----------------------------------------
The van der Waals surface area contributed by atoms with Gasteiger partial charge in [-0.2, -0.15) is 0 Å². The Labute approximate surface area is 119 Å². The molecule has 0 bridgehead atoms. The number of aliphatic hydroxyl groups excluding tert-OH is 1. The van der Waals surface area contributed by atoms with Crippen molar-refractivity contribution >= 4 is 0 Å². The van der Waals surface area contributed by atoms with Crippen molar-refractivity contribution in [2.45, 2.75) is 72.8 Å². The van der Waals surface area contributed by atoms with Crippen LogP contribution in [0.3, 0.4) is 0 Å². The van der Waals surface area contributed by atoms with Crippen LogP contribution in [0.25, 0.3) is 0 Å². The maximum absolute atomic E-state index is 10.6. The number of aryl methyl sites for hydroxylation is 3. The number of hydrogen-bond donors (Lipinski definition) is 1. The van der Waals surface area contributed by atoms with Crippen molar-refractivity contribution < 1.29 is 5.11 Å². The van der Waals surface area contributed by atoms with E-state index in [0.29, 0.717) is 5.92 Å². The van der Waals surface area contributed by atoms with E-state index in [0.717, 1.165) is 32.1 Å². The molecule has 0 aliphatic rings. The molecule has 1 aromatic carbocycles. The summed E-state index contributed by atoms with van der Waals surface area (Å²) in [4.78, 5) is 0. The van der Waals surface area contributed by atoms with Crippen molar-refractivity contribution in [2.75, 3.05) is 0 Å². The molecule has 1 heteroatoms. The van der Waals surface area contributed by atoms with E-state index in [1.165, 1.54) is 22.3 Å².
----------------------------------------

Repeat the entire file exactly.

The van der Waals surface area contributed by atoms with Gasteiger partial charge in [-0.2, -0.15) is 0 Å². The Labute approximate surface area is 119 Å². The molecule has 0 bridgehead atoms. The number of aliphatic hydroxyl groups excluding tert-OH is 1. The van der Waals surface area contributed by atoms with Crippen molar-refractivity contribution >= 4 is 0 Å². The van der Waals surface area contributed by atoms with Crippen molar-refractivity contribution in [2.45, 2.75) is 72.8 Å². The van der Waals surface area contributed by atoms with Crippen LogP contribution in [0.3, 0.4) is 0 Å². The van der Waals surface area contributed by atoms with Crippen LogP contribution in [0.25, 0.3) is 0 Å². The maximum absolute atomic E-state index is 10.6. The number of aryl methyl sites for hydroxylation is 3. The number of hydrogen-bond donors (Lipinski definition) is 1. The van der Waals surface area contributed by atoms with Crippen molar-refractivity contribution < 1.29 is 5.11 Å². The van der Waals surface area contributed by atoms with E-state index in [0.29, 0.717) is 5.92 Å². The van der Waals surface area contributed by atoms with E-state index in [0.717, 1.165) is 32.1 Å². The molecule has 0 aliphatic rings. The molecule has 1 aromatic carbocycles. The summed E-state index contributed by atoms with van der Waals surface area (Å²) in [4.78, 5) is 0. The van der Waals surface area contributed by atoms with Crippen molar-refractivity contribution in [2.75, 3.05) is 0 Å². The molecule has 1 heteroatoms. The van der Waals surface area contributed by atoms with E-state index in [1.165, 1.54) is 22.3 Å².